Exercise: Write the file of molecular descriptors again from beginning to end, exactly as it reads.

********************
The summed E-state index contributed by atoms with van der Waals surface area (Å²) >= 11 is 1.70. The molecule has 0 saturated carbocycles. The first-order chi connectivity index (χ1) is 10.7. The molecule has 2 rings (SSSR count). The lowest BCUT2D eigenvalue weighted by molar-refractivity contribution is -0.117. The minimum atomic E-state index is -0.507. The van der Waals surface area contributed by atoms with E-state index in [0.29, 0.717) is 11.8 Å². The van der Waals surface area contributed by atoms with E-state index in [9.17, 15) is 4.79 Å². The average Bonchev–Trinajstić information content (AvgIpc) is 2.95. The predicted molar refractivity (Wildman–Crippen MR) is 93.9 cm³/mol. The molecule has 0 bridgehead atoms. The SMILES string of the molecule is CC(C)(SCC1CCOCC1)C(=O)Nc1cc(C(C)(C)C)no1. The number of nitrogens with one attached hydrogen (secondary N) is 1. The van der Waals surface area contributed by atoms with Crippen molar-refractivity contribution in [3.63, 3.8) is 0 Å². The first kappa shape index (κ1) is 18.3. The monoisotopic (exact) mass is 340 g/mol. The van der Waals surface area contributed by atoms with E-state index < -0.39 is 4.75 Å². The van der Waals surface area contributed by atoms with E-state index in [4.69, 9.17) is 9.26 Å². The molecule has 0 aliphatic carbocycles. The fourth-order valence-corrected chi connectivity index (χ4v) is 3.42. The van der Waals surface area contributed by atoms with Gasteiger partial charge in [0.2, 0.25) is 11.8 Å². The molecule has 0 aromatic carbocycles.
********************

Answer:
The summed E-state index contributed by atoms with van der Waals surface area (Å²) >= 11 is 1.70. The molecule has 0 saturated carbocycles. The first-order chi connectivity index (χ1) is 10.7. The molecule has 2 rings (SSSR count). The lowest BCUT2D eigenvalue weighted by molar-refractivity contribution is -0.117. The minimum atomic E-state index is -0.507. The van der Waals surface area contributed by atoms with E-state index in [0.29, 0.717) is 11.8 Å². The van der Waals surface area contributed by atoms with E-state index in [9.17, 15) is 4.79 Å². The average Bonchev–Trinajstić information content (AvgIpc) is 2.95. The predicted molar refractivity (Wildman–Crippen MR) is 93.9 cm³/mol. The molecule has 0 bridgehead atoms. The SMILES string of the molecule is CC(C)(SCC1CCOCC1)C(=O)Nc1cc(C(C)(C)C)no1. The number of nitrogens with one attached hydrogen (secondary N) is 1. The van der Waals surface area contributed by atoms with Crippen molar-refractivity contribution in [3.63, 3.8) is 0 Å². The first kappa shape index (κ1) is 18.3. The monoisotopic (exact) mass is 340 g/mol. The van der Waals surface area contributed by atoms with E-state index < -0.39 is 4.75 Å². The van der Waals surface area contributed by atoms with E-state index in [4.69, 9.17) is 9.26 Å². The molecule has 0 aliphatic carbocycles. The fourth-order valence-corrected chi connectivity index (χ4v) is 3.42. The van der Waals surface area contributed by atoms with Gasteiger partial charge in [0.2, 0.25) is 11.8 Å². The molecule has 0 aromatic carbocycles.